EBay sent a cease and desist letter to Amazon on Monday, accusing Amazon salespeople of attempting to poach eBay's top sellers using eBay's own messaging system to reach them. EBay says this not only violates its own terms of service, but also California law. Amazon says it is investigating these claims.
EBay told The Wall Street Journal that one of its sellers contacted the company about ten days ago, to alert the company that Amazon salespeople used eBay's "Contact the Seller" feature to send messages inviting the seller to sell on Amazon instead. EBay conducted an investigation, and says it found that 50 Amazon salespeople had sent about 1,000 messages to eBay sellers, recruiting them for Amazon. The messages were sent from several different countries, including the United States and the U.K., eBay said.
Needless to say, sending such messages is a violation of eBay's terms of service, as is encouraging a seller or customer to use eBay's messaging system to conduct transactions that don't go through eBay. The Amazon salespeople seemed well aware of this--they used a variety of tricks to fool eBay algorithms designed to flag such messages, writing "a-m-a-z-o-n" or "A.M.Z.N." According to The New York Times, one such message said, "EBay does scan for key terms and they don't exactly like us poking around." The salesperson added: "Honestly the easiest way to communicate about this would be on the phone."
In its cease and desist-letter, eBay says that Amazon's salespeople's poaching messages not only violate its terms of service but also California's Comprehensive Computer Data Access and Fraud Act, which makes it illegal to misuse private computer systems. "We can confirm that we have uncovered an unlawful and troubling scheme on the part of Amazon to solicit eBay sellers to move to Amazon's platform. We have demanded that Amazon end its unlawful activity and will take the appropriate steps, as needed, to protect eBay," the company said in a statement.
For its part, an Amazon spokesperson sent Inc.com the following statement: "We are conducting a thorough investigation of these allegations."
On a collision course?
For regular online shoppers, it's been hard not to notice that eBay and Amazon's business models have been gradually converging over the past few years. Amazon started out as an online retailer selling its own inventory of items, but for the past several years has been offering items sold by third-party merchants on its site. That approach has many advantages for Amazon: It allows the company to offer a much wider choice of products, and saves Amazon the expense of maintaining them all in its own inventory. Amazon not only charges sellers a fee for all these transactions, but also sells them advertising and other services, such as fulfillment. In 2017, for the first time, more than half the items sold on Amazon were from third-party sellers.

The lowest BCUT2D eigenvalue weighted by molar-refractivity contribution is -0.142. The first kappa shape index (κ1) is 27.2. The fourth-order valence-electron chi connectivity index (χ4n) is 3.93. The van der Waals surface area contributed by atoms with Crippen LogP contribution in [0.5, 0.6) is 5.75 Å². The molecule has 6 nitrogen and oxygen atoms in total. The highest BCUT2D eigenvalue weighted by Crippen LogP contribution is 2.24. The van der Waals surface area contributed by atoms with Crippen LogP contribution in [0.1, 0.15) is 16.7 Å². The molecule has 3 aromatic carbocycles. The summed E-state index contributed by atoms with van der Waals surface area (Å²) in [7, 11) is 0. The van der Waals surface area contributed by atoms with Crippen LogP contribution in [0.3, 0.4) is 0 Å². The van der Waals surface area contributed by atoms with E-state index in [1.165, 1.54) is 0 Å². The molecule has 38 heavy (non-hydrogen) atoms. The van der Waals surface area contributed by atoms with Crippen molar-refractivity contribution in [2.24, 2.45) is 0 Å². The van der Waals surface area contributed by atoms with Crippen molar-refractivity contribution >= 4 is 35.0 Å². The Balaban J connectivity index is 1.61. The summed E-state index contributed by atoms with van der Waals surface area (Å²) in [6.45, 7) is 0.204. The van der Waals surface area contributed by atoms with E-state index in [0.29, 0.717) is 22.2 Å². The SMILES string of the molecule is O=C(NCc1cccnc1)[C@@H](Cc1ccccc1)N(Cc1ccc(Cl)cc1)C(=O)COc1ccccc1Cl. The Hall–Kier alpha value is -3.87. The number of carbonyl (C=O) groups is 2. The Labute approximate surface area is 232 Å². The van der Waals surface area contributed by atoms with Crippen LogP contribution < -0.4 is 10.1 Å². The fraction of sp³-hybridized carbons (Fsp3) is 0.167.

EBay, on the other hand, started life as a peer-to-peer online auction site, and something of a virtual flea market. But it has evolved into more and more of a straight online retailer. The company says 89 percent of its goods are now sold at a fixed "Buy It Now" price rather than by bidding. And more and more of them are being sold by manufacturers. Today, when you open the eBay home page, it announces: "If They've Just Released It, It's Right Here," accompanied by pictures of such items as the latest iPhones and Apple Watches.
Of course, lots of online shoppers buy on both sites, and lots of online sellers sell on both sites, though many choose one or the other. Amazon has a hard-driving and competitive culture, so it's easy enough to imagine salespeople taking the initiative to poach sellers from other sites even if the company never instructed them to do so, as presumably it didn't.
As for eBay, on the same day the story about its cease and desist letter broke, the company's CEO Devin Wenig was being interviewed onstage at the 2018 GeekWire Summit in Seattle. Ironically, he spent some of that time explaining he didn't want to compete with Amazon. "I want to get as far away from Amazon as I can," he said. "I want us to stand for something fundamentally different. I want eBay to be a winner in discovery-based shopping."
When pressed, Wenig admitted that, sure, the two companies do indeed compete for both shoppers and sellers. "Saying that I don't want to compete doesn't mean that it doesn't happen in the real world," he explained. "I want to build a differentiated proposition for buyers and sellers. I don't want us to be analogs of each other, I want eBay to be something different." Maybe so. But apparently at least some of the people who work for Amazon do want to compete with eBay.